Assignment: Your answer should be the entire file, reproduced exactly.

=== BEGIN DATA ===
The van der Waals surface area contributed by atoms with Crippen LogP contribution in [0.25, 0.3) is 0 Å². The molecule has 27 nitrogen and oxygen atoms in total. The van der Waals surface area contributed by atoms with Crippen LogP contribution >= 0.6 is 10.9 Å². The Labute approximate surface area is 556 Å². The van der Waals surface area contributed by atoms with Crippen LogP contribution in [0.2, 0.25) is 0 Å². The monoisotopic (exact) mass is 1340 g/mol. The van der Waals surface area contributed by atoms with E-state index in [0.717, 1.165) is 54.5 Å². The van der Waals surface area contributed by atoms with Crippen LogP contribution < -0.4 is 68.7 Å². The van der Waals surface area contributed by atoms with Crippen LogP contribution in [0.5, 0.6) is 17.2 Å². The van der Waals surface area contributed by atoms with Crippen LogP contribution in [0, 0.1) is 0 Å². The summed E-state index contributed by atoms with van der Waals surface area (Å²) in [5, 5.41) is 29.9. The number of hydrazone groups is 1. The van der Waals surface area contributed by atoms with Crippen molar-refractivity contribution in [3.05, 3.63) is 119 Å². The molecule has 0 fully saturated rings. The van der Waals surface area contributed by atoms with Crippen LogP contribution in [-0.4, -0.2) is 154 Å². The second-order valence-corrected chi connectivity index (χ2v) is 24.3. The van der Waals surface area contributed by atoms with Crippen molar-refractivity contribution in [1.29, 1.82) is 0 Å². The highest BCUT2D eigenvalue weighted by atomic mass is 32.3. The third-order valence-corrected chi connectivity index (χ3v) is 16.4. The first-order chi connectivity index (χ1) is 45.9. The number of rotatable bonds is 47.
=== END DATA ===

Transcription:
The van der Waals surface area contributed by atoms with Crippen LogP contribution in [0.25, 0.3) is 0 Å². The molecule has 27 nitrogen and oxygen atoms in total. The van der Waals surface area contributed by atoms with Crippen LogP contribution >= 0.6 is 10.9 Å². The Labute approximate surface area is 556 Å². The van der Waals surface area contributed by atoms with Crippen LogP contribution in [0.2, 0.25) is 0 Å². The monoisotopic (exact) mass is 1340 g/mol. The van der Waals surface area contributed by atoms with E-state index in [0.717, 1.165) is 54.5 Å². The van der Waals surface area contributed by atoms with Crippen LogP contribution < -0.4 is 68.7 Å². The van der Waals surface area contributed by atoms with Crippen LogP contribution in [0.5, 0.6) is 17.2 Å². The van der Waals surface area contributed by atoms with Crippen LogP contribution in [0, 0.1) is 0 Å². The summed E-state index contributed by atoms with van der Waals surface area (Å²) in [5, 5.41) is 29.9. The number of hydrazone groups is 1. The van der Waals surface area contributed by atoms with Crippen molar-refractivity contribution in [3.05, 3.63) is 119 Å². The molecule has 0 fully saturated rings. The van der Waals surface area contributed by atoms with Crippen LogP contribution in [-0.4, -0.2) is 154 Å². The second-order valence-corrected chi connectivity index (χ2v) is 24.3. The van der Waals surface area contributed by atoms with Crippen molar-refractivity contribution in [1.29, 1.82) is 0 Å². The highest BCUT2D eigenvalue weighted by atomic mass is 32.3. The third-order valence-corrected chi connectivity index (χ3v) is 16.4. The first-order chi connectivity index (χ1) is 45.9. The number of rotatable bonds is 47.